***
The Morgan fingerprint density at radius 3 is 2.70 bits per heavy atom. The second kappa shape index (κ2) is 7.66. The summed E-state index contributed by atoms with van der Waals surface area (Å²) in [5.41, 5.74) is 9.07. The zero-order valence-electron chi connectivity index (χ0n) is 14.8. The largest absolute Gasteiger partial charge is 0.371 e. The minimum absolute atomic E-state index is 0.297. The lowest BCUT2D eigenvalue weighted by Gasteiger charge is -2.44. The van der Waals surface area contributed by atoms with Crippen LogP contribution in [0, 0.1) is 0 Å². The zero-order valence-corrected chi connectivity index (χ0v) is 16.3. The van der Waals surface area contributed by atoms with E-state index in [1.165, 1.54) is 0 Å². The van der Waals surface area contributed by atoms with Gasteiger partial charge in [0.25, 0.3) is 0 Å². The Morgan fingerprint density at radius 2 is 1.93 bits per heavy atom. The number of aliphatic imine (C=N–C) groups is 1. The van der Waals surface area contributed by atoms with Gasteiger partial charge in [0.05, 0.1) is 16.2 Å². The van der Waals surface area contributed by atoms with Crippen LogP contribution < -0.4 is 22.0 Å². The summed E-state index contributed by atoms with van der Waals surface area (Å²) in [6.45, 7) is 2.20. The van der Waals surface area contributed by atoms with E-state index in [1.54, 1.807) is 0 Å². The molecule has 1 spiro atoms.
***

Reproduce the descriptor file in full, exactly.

The Morgan fingerprint density at radius 3 is 2.70 bits per heavy atom. The second kappa shape index (κ2) is 7.66. The summed E-state index contributed by atoms with van der Waals surface area (Å²) in [5.41, 5.74) is 9.07. The zero-order valence-electron chi connectivity index (χ0n) is 14.8. The largest absolute Gasteiger partial charge is 0.371 e. The minimum absolute atomic E-state index is 0.297. The lowest BCUT2D eigenvalue weighted by Gasteiger charge is -2.44. The van der Waals surface area contributed by atoms with Crippen LogP contribution in [0, 0.1) is 0 Å². The zero-order valence-corrected chi connectivity index (χ0v) is 16.3. The van der Waals surface area contributed by atoms with E-state index in [1.165, 1.54) is 0 Å². The van der Waals surface area contributed by atoms with Gasteiger partial charge in [0.25, 0.3) is 0 Å². The Morgan fingerprint density at radius 2 is 1.93 bits per heavy atom. The number of aliphatic imine (C=N–C) groups is 1. The van der Waals surface area contributed by atoms with Gasteiger partial charge in [0.05, 0.1) is 16.2 Å². The van der Waals surface area contributed by atoms with Crippen LogP contribution < -0.4 is 22.0 Å². The summed E-state index contributed by atoms with van der Waals surface area (Å²) in [6.45, 7) is 2.20. The van der Waals surface area contributed by atoms with E-state index in [1.54, 1.807) is 0 Å². The molecule has 1 spiro atoms.